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October 13, 2006
Connecting Small Molecules, Genes and Disease
Chemists have been creating millions of small molecules in the hope that they might affect the body and make good medications. A major challenge for modern medicine is to understand how all these potential drugs interact with our genes to affect disease. Now, a team of researchers has created a systematic approach to uncovering the complex functional connections among diseases, genes and drugs.
The human genome project has revealed that people have between 30,000 and 40,000 genes. Researchers around the world are now working to figure out what they do and how they interact. Understanding how small molecules might interact with all these genes is a daunting task. A team of researchers led by Todd R. Golub at the Broad Institute of Massachusetts Institute of Technology and Harvard University set out to create a "Connectivity Map" revealing these complex connections. Their work was supported in part by grants from NIH’s National Cancer Institute, the Howard Hughes Medical Institute and the Paul G. Allen Family Foundation.
The researchers reasoned that, to get the quantity and quality of information they needed, they had to develop a system that uses a small number of cells at low cost that could quickly generate information with a lot of complexity. They turned to a breast cancer cell line that’s been extensively studied and is used as a reference cell line in laboratories throughout the world. They also tested three other cell lines for comparison.
They decided to measure levels of messenger RNAs — the transient copies of genes that cells create to work from when genes are turned on, or “expressed”. The expression of thousands of genes can be monitored at once using microarray technology to measure messenger RNA levels. Microarrays, or gene chips, are made by robotic arms that can drop hundreds or thousands of spots of genetic material onto a small slide or chip. A machine can then quickly read the chip to see which genes are expressed. Gene chips are already widely used to look at specific biological pathways and to diagnose subtypes of diseases that can’t be distinguished under the microscope, such as some types of cancer.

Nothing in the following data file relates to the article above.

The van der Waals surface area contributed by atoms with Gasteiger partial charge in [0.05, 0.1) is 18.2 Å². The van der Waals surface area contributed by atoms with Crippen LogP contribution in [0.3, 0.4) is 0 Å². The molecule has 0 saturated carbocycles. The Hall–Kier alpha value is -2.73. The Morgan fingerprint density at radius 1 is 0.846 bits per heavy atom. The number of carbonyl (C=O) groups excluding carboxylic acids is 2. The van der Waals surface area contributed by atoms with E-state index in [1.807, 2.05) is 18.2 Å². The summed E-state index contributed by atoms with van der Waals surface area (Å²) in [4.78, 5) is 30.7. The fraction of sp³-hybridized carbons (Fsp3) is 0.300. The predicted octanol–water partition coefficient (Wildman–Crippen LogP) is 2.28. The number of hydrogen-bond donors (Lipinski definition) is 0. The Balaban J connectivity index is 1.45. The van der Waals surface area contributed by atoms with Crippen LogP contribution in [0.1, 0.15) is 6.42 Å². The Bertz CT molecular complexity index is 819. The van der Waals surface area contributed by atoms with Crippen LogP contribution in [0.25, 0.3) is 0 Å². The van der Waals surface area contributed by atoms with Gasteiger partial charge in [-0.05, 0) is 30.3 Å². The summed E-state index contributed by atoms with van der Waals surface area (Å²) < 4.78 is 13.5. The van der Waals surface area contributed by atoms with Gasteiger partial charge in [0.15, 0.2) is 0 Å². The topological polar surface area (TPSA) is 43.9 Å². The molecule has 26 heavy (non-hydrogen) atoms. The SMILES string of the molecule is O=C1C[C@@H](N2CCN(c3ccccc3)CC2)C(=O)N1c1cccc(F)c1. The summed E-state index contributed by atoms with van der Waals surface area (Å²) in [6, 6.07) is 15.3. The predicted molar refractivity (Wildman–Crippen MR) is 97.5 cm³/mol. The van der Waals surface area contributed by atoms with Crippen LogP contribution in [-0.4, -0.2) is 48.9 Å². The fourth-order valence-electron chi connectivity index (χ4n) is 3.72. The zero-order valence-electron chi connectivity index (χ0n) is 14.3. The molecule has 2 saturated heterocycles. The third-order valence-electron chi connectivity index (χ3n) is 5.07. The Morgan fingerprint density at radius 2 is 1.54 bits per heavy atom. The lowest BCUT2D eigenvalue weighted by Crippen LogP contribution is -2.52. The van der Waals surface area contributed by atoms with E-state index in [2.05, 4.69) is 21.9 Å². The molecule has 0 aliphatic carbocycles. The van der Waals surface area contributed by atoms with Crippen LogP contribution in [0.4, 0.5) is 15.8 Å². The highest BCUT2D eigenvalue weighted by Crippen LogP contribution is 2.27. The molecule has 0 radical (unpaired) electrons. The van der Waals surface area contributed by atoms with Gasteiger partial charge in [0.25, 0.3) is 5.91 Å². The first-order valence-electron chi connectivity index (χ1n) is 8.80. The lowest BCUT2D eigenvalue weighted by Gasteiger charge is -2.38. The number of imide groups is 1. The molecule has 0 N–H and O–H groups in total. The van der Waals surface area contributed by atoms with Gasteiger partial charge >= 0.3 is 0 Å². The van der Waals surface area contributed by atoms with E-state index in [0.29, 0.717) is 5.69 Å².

For their pilot study, the researchers tested a range of 164 small molecules in the cells, including drugs approved by the U.S. Food and Drug Administration and some compounds commonly used in laboratories. They looked at the cells’ gene expression six hours after adding the compounds, and also profiled some cells at 12 hours for comparison. Using computer software, they then compared the gene expression patterns.
In the September 29 issue of Science, the researchers show that their method could be used to recognize seemingly unrelated drugs with common mechanisms of action, to discover unknown mechanisms of actions and to identify potential new therapeutics. The expression patterns were often similar across the diverse cell types, but not always. For example, cells without lack estrogen receptors don’t respond to an estrogen compound.
The initial Connectivity Map results are encouraging, but the authors caution that this is only a first step. The methods still need refinement, and more rigorous statistical methods will be needed as the database grows. In the meantime, the researchers have created a Web-based tool for other researchers to perform their own Connectivity Map analyses.